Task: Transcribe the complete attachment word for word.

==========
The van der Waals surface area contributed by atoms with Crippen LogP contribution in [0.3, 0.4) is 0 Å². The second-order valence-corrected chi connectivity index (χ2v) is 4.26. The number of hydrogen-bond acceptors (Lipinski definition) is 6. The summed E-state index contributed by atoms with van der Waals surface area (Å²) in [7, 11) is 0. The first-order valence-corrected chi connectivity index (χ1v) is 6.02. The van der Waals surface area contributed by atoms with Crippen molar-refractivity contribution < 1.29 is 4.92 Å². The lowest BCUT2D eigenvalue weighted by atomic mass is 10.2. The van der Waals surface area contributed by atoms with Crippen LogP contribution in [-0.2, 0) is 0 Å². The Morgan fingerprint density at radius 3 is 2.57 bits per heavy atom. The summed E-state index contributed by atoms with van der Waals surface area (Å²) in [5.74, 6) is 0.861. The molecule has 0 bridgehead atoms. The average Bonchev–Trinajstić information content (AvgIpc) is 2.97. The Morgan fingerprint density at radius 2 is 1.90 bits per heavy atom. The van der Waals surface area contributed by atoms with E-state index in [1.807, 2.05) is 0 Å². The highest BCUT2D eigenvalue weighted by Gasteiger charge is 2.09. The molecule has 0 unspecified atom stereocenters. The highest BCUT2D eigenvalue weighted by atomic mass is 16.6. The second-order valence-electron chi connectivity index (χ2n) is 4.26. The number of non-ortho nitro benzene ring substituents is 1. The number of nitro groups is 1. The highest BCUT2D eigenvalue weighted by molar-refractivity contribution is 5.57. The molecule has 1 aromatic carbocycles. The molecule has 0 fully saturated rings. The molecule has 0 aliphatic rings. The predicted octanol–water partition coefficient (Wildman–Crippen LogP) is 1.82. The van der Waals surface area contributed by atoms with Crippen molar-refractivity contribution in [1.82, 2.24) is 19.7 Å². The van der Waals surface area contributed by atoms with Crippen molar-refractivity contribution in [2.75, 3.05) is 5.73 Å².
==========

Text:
The van der Waals surface area contributed by atoms with Crippen LogP contribution in [0.3, 0.4) is 0 Å². The second-order valence-corrected chi connectivity index (χ2v) is 4.26. The number of hydrogen-bond acceptors (Lipinski definition) is 6. The summed E-state index contributed by atoms with van der Waals surface area (Å²) in [7, 11) is 0. The first-order valence-corrected chi connectivity index (χ1v) is 6.02. The van der Waals surface area contributed by atoms with Crippen molar-refractivity contribution < 1.29 is 4.92 Å². The lowest BCUT2D eigenvalue weighted by atomic mass is 10.2. The van der Waals surface area contributed by atoms with Crippen LogP contribution in [-0.2, 0) is 0 Å². The Morgan fingerprint density at radius 3 is 2.57 bits per heavy atom. The summed E-state index contributed by atoms with van der Waals surface area (Å²) in [5.74, 6) is 0.861. The molecule has 0 bridgehead atoms. The average Bonchev–Trinajstić information content (AvgIpc) is 2.97. The Morgan fingerprint density at radius 2 is 1.90 bits per heavy atom. The van der Waals surface area contributed by atoms with E-state index in [1.807, 2.05) is 0 Å². The highest BCUT2D eigenvalue weighted by Gasteiger charge is 2.09. The molecule has 0 unspecified atom stereocenters. The highest BCUT2D eigenvalue weighted by atomic mass is 16.6. The second-order valence-electron chi connectivity index (χ2n) is 4.26. The number of non-ortho nitro benzene ring substituents is 1. The number of nitro groups is 1. The highest BCUT2D eigenvalue weighted by molar-refractivity contribution is 5.57. The molecule has 1 aromatic carbocycles. The molecule has 0 fully saturated rings. The molecule has 0 aliphatic rings. The predicted octanol–water partition coefficient (Wildman–Crippen LogP) is 1.82. The van der Waals surface area contributed by atoms with Crippen molar-refractivity contribution in [1.82, 2.24) is 19.7 Å². The van der Waals surface area contributed by atoms with Crippen molar-refractivity contribution in [2.75, 3.05) is 5.73 Å².